James Rodwell can be forgiven if he feels a little disorientated at Billesley Common tomorrow in what will be his first Moseley match for more than a month.
The last time the dynamic No 8 played any form of rugby was two weeks ago when his shirt was white, the ground was hard and the temperature was pushing 30 degrees Celsius. None of those will be the case this weekend.
The 24-year-old will be back in the Red and Black of Moseley, the conditions underfoot will be less than conducive to a fast pace and if he’s lucky the temperature might be a quarter of what it was when he was playing sevens for his country in Dubai and South Africa earlier this month.
In some respects it has worked out well for Rodwell. He will at least be allowed to re-acclimatise in relatively familiar surroundings and – in Newbury – against relatively modest opposition.
Had things gone to plan and last Saturday’s match not been called off due to a waterlogged playing surface, he would have been thrust back into the English mid-season and midwinter away to London Welsh.
“Coming back home was a bit of a shock to the system. Seeing puddles on the pitch at Old Deer Park was weird,” Rodwell admits. “Playing for England was unbelievable, it was a different world. I enjoyed every minute of it but it was a bit surreal.
“I made my debut against the USA in Dubai, played against Argentina in the quarters. There were 50,000 watching in Dubai, most of them supporting England because of the ex-pat link and that was incredible.
During his time away Rodwell experienced London Bus Syndrome. Having waited five months for his first appearance – he was due to come on against Russia at Murrayfield in June until the match started escaping England – he managed four in eight days, two in the UAE and two more in Georgia.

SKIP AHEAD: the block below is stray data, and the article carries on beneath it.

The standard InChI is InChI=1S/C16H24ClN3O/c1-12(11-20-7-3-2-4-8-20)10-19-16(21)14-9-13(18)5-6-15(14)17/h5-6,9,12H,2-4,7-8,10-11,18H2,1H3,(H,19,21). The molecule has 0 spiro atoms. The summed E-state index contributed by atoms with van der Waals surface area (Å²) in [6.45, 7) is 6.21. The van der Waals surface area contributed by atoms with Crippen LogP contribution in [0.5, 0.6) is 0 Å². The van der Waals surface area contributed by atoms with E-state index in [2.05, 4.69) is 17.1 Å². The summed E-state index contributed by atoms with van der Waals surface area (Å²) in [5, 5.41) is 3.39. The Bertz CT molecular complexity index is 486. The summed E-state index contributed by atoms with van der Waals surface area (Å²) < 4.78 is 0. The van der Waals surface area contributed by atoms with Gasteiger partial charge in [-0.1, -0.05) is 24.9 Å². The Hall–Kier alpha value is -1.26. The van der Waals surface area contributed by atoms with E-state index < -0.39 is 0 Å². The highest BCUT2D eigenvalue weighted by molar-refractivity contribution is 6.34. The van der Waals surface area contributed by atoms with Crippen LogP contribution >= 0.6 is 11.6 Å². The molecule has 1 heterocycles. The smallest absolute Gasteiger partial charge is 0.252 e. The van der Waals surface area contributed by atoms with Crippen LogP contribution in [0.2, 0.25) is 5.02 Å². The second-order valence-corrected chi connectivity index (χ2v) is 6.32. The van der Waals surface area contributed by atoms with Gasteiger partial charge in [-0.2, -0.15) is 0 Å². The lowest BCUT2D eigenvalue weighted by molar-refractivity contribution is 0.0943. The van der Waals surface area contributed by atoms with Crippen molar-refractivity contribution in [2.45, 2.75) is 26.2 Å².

He returns to Ian Smith’s squad rejuvenated by his dream-like opportunity and determined to make sure he is selected for the next round of the IRB Series in Wellington – New Zealand not Somerset – and San Diego.
In the meantime he will also get the opportunity to demonstrate his new-found ambition. “Sevens gives you a confidence to take on players that I wouldn’t have had a couple of years ago, like taking on a back one-on-one. Maybe before I’d have been head down and cautious.
“The coaches say it aids your XVs game and that you will be fitter. Although I haven’t had a chance to test it yet I feel very fresh at the moment. I have trained a few times since I’ve been back and I do feel light on my feet and ready to go for things.”
That energy and the pace he adds from the back of a scrum will only benefit a Moseley team that need to win their next two matches.
With Newbury at home tomorrow and a Boxing Day trip to Coventry to finish 2008, Mose begin the new year with Exeter, Nottingham, Plymouth and Cornish Pirates to play in the next six league games. National One points will be at a premium during that run.
Moseley currently occupy the final Championship place and enjoy a not inconsiderable 12-point buffer on 12th placed Sedgley Park. This weekend’s match gives them an excellent chance to maintain and even extend it.
“It’s important we keep that gap,” Rodwell says. “You can finish 12th this season and go down – that’s a bit strange for us but I have no doubt we can stay up if we keep playing the rugby we are capable of, convert a few chances and play for an extra five minutes.
“Newbury have got hold of a few new players. You can see last weekend with Exeter drawing with Esher that if we are not at our best there could be an upset.
“Newbury are fighting for their lives so anything could happen. On paper we should dominate and if we play the rugby we can we should win but nothing can be taken for granted.”
Especially international recognition.